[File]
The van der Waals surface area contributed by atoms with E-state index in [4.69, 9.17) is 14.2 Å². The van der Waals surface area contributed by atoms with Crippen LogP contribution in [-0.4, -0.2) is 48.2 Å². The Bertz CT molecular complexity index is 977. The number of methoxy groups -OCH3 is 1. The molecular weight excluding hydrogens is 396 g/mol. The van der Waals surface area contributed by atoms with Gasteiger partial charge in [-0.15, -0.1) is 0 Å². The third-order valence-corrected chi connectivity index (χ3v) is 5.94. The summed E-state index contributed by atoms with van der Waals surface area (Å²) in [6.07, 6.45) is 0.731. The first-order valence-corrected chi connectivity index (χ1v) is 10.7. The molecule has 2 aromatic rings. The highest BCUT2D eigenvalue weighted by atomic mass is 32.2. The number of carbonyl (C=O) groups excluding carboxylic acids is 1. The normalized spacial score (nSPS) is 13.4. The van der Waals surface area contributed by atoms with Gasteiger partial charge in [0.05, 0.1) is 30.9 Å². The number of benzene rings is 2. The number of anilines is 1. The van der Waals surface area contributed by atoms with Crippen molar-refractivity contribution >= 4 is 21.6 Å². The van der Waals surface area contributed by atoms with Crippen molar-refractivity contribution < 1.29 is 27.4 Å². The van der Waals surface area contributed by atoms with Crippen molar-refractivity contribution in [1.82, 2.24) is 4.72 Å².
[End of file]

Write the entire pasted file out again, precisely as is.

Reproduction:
The van der Waals surface area contributed by atoms with E-state index in [4.69, 9.17) is 14.2 Å². The van der Waals surface area contributed by atoms with Crippen LogP contribution in [-0.4, -0.2) is 48.2 Å². The Bertz CT molecular complexity index is 977. The number of methoxy groups -OCH3 is 1. The molecular weight excluding hydrogens is 396 g/mol. The van der Waals surface area contributed by atoms with Gasteiger partial charge in [-0.15, -0.1) is 0 Å². The third-order valence-corrected chi connectivity index (χ3v) is 5.94. The summed E-state index contributed by atoms with van der Waals surface area (Å²) in [6.07, 6.45) is 0.731. The first-order valence-corrected chi connectivity index (χ1v) is 10.7. The molecule has 2 aromatic rings. The highest BCUT2D eigenvalue weighted by atomic mass is 32.2. The number of carbonyl (C=O) groups excluding carboxylic acids is 1. The normalized spacial score (nSPS) is 13.4. The van der Waals surface area contributed by atoms with Gasteiger partial charge in [0.05, 0.1) is 30.9 Å². The number of benzene rings is 2. The number of anilines is 1. The van der Waals surface area contributed by atoms with Crippen molar-refractivity contribution >= 4 is 21.6 Å². The van der Waals surface area contributed by atoms with Crippen molar-refractivity contribution < 1.29 is 27.4 Å². The van der Waals surface area contributed by atoms with Crippen molar-refractivity contribution in [1.82, 2.24) is 4.72 Å².